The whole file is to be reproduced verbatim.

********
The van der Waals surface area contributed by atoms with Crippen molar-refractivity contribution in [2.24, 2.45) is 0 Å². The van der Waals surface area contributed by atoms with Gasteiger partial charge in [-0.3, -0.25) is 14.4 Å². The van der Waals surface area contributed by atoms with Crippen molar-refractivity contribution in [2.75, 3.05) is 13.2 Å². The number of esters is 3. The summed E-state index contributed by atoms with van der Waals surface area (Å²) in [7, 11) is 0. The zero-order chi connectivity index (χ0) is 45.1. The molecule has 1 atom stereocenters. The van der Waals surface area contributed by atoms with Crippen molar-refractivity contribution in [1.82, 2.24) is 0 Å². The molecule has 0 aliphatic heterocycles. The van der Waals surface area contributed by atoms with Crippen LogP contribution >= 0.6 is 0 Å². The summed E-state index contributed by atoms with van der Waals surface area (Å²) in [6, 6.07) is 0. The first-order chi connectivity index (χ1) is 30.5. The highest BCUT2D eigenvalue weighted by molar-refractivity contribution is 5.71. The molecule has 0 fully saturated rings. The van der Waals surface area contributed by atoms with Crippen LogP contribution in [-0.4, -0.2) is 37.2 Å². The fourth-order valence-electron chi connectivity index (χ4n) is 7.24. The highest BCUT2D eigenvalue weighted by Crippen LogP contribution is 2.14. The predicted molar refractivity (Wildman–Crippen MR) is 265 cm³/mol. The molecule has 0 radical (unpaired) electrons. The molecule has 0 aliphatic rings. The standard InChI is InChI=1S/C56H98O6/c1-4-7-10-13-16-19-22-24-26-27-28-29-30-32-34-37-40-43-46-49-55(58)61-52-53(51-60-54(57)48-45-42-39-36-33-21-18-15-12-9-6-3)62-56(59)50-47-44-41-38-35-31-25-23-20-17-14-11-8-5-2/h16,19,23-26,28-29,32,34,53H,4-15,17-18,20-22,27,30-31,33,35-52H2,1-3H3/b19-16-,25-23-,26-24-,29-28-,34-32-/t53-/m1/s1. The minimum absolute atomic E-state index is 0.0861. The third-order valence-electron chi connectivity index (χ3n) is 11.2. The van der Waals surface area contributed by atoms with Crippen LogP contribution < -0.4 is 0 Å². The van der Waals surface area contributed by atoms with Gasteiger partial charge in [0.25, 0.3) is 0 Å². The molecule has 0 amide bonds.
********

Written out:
The van der Waals surface area contributed by atoms with Crippen molar-refractivity contribution in [2.24, 2.45) is 0 Å². The van der Waals surface area contributed by atoms with Gasteiger partial charge in [-0.3, -0.25) is 14.4 Å². The van der Waals surface area contributed by atoms with Crippen molar-refractivity contribution in [2.75, 3.05) is 13.2 Å². The number of esters is 3. The summed E-state index contributed by atoms with van der Waals surface area (Å²) in [7, 11) is 0. The zero-order chi connectivity index (χ0) is 45.1. The molecule has 1 atom stereocenters. The van der Waals surface area contributed by atoms with Crippen molar-refractivity contribution in [1.82, 2.24) is 0 Å². The molecule has 0 aliphatic heterocycles. The van der Waals surface area contributed by atoms with Crippen LogP contribution >= 0.6 is 0 Å². The summed E-state index contributed by atoms with van der Waals surface area (Å²) in [6, 6.07) is 0. The first-order chi connectivity index (χ1) is 30.5. The highest BCUT2D eigenvalue weighted by molar-refractivity contribution is 5.71. The molecule has 0 fully saturated rings. The van der Waals surface area contributed by atoms with Crippen LogP contribution in [-0.4, -0.2) is 37.2 Å². The fourth-order valence-electron chi connectivity index (χ4n) is 7.24. The highest BCUT2D eigenvalue weighted by Crippen LogP contribution is 2.14. The predicted molar refractivity (Wildman–Crippen MR) is 265 cm³/mol. The molecule has 0 radical (unpaired) electrons. The molecule has 0 aliphatic rings. The standard InChI is InChI=1S/C56H98O6/c1-4-7-10-13-16-19-22-24-26-27-28-29-30-32-34-37-40-43-46-49-55(58)61-52-53(51-60-54(57)48-45-42-39-36-33-21-18-15-12-9-6-3)62-56(59)50-47-44-41-38-35-31-25-23-20-17-14-11-8-5-2/h16,19,23-26,28-29,32,34,53H,4-15,17-18,20-22,27,30-31,33,35-52H2,1-3H3/b19-16-,25-23-,26-24-,29-28-,34-32-/t53-/m1/s1. The minimum absolute atomic E-state index is 0.0861. The third-order valence-electron chi connectivity index (χ3n) is 11.2. The van der Waals surface area contributed by atoms with Crippen LogP contribution < -0.4 is 0 Å². The van der Waals surface area contributed by atoms with Gasteiger partial charge in [0.25, 0.3) is 0 Å². The molecule has 0 amide bonds.